Advocacy groups in Ontario say students with disabilities will face additional obstacles returning to class following the pandemic, leaving parents unsure if their children will be fully and safely included in school reopening plans.
The Ontario Autism Coalition and the Accessibility for Ontarians with Disabilities Act Alliance held an online town hall meeting Friday to discuss what they say is the provincial government’s “failure” to put parents at ease with the school year looming.
OAC president Laura Kirby-McIntosh said when it comes to welcoming children with disabilities back to school, the province is doing the bare minimum at best.
“The Ministry of Education’s guide to reopening Ontario schools is not really a plan,” she said in an interview. “What we get is some very nice words.”
Kirby-McIntosh said the province’s school system is designed primarily with non-disabled children in mind, and while children with disabilities are treated as an afterthought.
“One thing that COVID has done very effectively is it has exposed systemic issues across our society — of racism, medical infrastructure — and now we are getting to school infrastructure.”
A spokeswoman for Education Minister Stephen Lecce said the government has allocated $10 million in additional funding specifically dedicated to supporting students with special education needs.
“We are spending more money than any other province on special education,” Caitlin Clark said.
However, Kirby-McIntosh said schools run on more than just money.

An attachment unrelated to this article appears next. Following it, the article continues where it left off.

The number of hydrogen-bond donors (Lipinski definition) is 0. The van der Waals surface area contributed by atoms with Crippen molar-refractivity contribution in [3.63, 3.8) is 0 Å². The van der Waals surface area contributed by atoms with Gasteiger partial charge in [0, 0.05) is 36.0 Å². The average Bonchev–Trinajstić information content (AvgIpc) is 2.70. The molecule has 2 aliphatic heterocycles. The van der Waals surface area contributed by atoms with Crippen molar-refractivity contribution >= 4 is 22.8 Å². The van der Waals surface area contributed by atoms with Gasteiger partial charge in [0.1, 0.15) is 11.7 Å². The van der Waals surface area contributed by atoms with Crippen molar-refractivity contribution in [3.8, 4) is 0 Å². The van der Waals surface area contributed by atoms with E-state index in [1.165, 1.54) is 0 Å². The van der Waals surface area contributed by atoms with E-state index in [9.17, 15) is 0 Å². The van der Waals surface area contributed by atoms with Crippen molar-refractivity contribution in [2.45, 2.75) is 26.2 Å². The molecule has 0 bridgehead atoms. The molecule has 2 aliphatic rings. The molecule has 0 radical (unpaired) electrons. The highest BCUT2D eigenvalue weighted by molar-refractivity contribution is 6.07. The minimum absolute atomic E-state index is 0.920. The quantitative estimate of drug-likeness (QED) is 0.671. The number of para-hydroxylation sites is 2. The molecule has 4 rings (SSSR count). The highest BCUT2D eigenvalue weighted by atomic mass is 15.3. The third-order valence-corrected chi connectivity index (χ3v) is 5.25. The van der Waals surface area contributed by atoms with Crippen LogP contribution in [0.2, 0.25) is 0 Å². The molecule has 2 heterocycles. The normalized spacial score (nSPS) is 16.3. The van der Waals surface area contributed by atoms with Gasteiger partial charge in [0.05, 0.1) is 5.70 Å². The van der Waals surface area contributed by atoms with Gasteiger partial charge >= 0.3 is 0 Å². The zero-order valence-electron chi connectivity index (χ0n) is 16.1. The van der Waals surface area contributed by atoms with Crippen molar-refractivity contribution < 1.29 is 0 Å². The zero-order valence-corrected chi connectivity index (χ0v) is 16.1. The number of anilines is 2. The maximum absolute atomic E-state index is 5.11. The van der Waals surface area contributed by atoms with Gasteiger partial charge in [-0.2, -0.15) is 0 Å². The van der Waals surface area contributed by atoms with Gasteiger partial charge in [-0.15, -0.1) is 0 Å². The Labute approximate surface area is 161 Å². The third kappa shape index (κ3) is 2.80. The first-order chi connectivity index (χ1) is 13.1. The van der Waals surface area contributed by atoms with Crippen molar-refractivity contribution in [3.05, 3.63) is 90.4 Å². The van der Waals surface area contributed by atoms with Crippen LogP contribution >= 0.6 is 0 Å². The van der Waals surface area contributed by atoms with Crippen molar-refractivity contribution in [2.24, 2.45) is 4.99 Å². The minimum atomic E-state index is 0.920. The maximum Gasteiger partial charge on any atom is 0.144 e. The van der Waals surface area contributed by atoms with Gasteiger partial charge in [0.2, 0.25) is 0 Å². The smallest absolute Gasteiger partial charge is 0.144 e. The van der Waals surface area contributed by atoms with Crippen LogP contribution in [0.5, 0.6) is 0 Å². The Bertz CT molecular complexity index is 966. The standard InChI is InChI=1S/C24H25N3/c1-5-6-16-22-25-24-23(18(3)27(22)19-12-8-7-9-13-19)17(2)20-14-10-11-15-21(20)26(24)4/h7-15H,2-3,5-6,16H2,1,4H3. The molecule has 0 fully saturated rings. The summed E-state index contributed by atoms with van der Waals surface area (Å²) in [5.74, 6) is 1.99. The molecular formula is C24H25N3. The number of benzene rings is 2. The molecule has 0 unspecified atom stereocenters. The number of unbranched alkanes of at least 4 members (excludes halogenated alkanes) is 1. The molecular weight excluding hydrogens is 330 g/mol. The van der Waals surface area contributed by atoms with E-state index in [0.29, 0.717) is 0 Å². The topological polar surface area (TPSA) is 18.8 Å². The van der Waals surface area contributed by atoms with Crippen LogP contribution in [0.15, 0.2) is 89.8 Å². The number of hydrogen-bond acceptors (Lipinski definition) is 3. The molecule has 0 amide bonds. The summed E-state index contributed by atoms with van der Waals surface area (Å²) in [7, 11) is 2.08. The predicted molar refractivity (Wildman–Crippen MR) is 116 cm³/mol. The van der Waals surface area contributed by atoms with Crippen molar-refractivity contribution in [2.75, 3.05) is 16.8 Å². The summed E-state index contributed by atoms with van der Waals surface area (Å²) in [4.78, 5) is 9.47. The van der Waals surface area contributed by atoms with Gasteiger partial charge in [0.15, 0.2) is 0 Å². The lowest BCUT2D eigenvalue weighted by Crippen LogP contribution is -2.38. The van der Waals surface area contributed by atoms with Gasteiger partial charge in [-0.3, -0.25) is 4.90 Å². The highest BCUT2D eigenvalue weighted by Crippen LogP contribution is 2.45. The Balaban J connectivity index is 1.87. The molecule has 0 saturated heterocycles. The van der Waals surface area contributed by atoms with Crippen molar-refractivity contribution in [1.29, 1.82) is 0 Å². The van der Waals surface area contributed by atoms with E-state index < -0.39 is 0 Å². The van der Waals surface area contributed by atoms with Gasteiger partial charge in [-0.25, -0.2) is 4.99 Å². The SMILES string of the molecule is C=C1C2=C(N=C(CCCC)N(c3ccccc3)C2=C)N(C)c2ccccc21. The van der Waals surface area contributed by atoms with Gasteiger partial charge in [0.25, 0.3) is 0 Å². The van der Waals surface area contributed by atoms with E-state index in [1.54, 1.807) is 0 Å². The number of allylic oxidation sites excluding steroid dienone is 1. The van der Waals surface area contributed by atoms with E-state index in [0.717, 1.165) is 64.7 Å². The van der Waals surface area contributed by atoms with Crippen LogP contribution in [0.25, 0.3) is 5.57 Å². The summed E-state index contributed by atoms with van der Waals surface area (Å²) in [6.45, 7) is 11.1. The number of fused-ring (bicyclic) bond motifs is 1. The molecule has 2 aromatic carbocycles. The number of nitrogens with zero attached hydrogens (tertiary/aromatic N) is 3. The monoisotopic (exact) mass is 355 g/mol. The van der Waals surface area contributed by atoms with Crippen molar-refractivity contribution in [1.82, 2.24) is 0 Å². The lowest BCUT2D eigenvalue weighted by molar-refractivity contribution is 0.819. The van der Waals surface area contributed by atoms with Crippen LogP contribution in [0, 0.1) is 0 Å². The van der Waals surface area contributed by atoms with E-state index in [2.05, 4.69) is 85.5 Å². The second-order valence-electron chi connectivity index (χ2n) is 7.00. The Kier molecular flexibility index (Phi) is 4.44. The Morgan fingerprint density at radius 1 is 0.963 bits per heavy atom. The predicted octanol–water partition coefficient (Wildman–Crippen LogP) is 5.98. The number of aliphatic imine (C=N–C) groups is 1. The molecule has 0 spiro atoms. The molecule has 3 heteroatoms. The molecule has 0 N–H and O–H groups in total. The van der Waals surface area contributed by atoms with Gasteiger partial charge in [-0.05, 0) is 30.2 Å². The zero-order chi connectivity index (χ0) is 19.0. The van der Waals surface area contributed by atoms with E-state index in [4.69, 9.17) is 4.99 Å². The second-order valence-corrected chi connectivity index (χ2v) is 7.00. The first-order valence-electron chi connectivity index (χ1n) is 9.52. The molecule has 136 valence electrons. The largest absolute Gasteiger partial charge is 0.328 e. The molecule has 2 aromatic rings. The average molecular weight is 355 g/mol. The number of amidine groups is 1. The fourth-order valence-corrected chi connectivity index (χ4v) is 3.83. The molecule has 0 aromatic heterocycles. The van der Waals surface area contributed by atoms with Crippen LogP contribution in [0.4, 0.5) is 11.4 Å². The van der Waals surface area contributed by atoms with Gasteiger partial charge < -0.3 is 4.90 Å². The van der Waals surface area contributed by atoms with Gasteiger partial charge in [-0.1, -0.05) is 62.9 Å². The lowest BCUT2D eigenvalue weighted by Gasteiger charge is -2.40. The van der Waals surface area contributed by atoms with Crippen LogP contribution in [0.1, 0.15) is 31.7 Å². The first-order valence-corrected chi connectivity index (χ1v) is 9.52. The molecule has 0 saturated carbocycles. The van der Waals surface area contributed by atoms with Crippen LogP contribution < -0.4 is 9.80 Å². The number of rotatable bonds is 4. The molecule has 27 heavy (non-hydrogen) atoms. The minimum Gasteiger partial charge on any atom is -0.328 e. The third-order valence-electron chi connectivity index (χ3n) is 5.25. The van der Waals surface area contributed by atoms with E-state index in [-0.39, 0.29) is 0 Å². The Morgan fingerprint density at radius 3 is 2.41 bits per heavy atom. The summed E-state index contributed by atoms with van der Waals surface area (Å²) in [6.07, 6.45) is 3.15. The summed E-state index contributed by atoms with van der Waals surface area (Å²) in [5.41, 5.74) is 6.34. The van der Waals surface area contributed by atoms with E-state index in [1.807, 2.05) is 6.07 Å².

“They run on good planning,” she said. “Yes, they are spending more money on schools, but why wait until the third week of August to announce that? I don’t feel that we are ready, it is not good enough.”
AODA Alliance chair David Lepofsky said both his group and the Autism Coalition have offered plenty of proposals and advice to the government, before and during the pandemic, in relation to students with special needs.
“Not one public official at the Ministry of Education picked up the phone to ask for more information, and they have done nothing about it,” he said.
Lepofsky said students with disabilities risk not being fully supported during the pandemic and through their education. Even worse, he said, is the looming fear of being told they can not attend in-person learning come the fall school year.
Toronto District School Board spokesman Ryan Bird assured parents that when it comes to students with special needs, the board has a number of congregate sites available for them in the fall.
“These schools specialize in supporting these students and that will continue,” he said, noting the TDSB is trying to get as much information as possible to parents in the upcoming days and weeks.
“We get the frustration from parents, and we understand that there are important decisions to be made in sending your child back to school in September,” he said.
“We realize the time is ticking.”